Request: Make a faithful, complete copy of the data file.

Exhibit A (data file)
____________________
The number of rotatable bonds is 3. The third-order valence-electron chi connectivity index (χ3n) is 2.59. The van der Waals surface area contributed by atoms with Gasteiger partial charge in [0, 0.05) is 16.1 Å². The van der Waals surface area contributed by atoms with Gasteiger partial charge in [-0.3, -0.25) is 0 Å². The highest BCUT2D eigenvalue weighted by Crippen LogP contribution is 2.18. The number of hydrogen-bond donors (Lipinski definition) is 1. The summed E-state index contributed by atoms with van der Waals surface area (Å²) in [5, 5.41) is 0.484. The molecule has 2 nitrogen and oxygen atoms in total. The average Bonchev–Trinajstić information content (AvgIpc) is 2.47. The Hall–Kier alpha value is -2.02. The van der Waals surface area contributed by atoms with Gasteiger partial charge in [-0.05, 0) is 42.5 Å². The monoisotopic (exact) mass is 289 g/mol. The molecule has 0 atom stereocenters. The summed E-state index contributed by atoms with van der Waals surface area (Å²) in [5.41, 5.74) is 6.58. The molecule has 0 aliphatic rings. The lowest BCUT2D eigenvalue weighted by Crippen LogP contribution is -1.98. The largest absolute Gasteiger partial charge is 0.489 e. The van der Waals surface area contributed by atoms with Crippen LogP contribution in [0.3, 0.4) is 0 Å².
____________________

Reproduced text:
The number of rotatable bonds is 3. The third-order valence-electron chi connectivity index (χ3n) is 2.59. The van der Waals surface area contributed by atoms with Gasteiger partial charge in [0, 0.05) is 16.1 Å². The van der Waals surface area contributed by atoms with Gasteiger partial charge in [-0.3, -0.25) is 0 Å². The highest BCUT2D eigenvalue weighted by Crippen LogP contribution is 2.18. The number of hydrogen-bond donors (Lipinski definition) is 1. The summed E-state index contributed by atoms with van der Waals surface area (Å²) in [5, 5.41) is 0.484. The molecule has 2 nitrogen and oxygen atoms in total. The average Bonchev–Trinajstić information content (AvgIpc) is 2.47. The Hall–Kier alpha value is -2.02. The van der Waals surface area contributed by atoms with Gasteiger partial charge in [-0.05, 0) is 42.5 Å². The monoisotopic (exact) mass is 289 g/mol. The molecule has 0 atom stereocenters. The summed E-state index contributed by atoms with van der Waals surface area (Å²) in [5.41, 5.74) is 6.58. The molecule has 0 aliphatic rings. The lowest BCUT2D eigenvalue weighted by Crippen LogP contribution is -1.98. The largest absolute Gasteiger partial charge is 0.489 e. The van der Waals surface area contributed by atoms with Crippen LogP contribution in [0.3, 0.4) is 0 Å².